A Retort on Mainline Decline

A reader challenges my perspective on the
roots of decline in Mainline denominations

A reader of Perspectives differs with me about the roots of the decline of The United Methodist Church and wrote a response that I think is worth sharing with you.


Larry,

I recently read your blog entry on the decline in membership in the mainline denominations. While I share your frustration at the repetition of this theme in the media I do not share you analysis. The entry implied that the cause of the decline of Protestantism to the growth in Evangelical Churches is primarily due to the fertility rates of the parishioners. I find this logic to be false. The case made in the blog does not match the experience of the United Methodist Church.

In 1968 when the present incarnation of the Methodist Church was formed there were 13 million of us in the United States. This represented about 7% of the 185 million people living in the US. Today Methodists account for only 8 million of the 300 million Americans, or 2.67%. The decline in absolute numbers cannot be attributed to a lower relative growth rate. ( Are the Lutherens, Methodist, and Presbyterians the only demographics in our country with a decline fertility rate?)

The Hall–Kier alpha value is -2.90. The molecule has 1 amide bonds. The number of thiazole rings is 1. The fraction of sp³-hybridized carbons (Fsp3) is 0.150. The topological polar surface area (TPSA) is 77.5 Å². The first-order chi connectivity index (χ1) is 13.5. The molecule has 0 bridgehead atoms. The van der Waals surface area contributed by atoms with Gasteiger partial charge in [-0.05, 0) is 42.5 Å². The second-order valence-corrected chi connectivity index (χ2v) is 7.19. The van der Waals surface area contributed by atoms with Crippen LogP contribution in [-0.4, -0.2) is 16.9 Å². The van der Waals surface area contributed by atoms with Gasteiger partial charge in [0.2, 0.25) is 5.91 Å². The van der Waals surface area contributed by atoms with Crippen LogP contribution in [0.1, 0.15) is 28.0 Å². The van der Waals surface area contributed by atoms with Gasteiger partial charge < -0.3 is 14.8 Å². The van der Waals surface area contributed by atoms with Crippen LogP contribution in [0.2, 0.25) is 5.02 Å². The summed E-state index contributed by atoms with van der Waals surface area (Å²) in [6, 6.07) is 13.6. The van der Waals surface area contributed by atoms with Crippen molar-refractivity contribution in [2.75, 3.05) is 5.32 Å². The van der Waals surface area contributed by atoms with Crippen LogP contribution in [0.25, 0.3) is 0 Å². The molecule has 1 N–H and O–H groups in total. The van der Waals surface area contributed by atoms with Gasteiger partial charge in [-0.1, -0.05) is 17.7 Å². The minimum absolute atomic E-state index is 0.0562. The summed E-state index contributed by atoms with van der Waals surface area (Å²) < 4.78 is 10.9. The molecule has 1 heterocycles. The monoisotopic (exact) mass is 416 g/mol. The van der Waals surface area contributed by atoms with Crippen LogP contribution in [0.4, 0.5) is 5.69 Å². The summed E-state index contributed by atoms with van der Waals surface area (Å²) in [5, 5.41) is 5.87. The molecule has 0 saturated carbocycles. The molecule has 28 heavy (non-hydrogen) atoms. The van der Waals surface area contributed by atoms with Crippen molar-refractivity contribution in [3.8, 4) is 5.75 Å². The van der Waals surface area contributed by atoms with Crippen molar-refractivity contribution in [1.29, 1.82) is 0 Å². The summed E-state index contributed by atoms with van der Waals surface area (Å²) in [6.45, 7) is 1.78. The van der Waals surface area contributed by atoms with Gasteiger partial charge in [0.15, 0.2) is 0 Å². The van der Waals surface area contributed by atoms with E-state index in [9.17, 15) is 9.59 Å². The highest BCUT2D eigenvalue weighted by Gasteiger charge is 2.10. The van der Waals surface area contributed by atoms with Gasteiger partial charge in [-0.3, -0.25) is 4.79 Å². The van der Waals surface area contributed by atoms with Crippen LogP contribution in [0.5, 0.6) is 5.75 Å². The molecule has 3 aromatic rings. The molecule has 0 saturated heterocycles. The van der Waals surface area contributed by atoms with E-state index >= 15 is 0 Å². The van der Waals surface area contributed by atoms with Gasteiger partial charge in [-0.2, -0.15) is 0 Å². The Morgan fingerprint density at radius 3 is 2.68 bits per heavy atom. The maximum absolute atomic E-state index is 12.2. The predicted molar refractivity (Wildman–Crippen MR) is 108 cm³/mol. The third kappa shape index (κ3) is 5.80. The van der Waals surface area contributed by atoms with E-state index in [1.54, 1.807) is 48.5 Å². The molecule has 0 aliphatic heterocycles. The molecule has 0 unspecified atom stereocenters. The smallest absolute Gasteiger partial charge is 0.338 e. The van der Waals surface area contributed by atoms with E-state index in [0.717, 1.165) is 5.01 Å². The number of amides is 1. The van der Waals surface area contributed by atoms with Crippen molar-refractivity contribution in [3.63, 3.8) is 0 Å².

In the California-Nevada conference the decline is even more pronounced. There are currently 87,000 members among the 10 million soles living in Northern California and Northern Nevada. The rapid increase in population in California as been met with constant decline in the Methodism. The conference reports that on any given Sunday only 45,000 Methodists attend worship service. That means that this Sunday more people will pay $65 ( plus parking) to see two of the worse teams in the NFL ( Oakland and Houston) play football than worship the living God with the Methodists.

The need for the church is immense in the US. The mainline denominations are doing something wrong if we are in decline during this period of need. Either we are not reaching out to fulfill our mission OR we have lost our way. As soon as we stop ignoring the problem and begin to look honestly at what we are doing the recovery process will begin.

Best Regards
David

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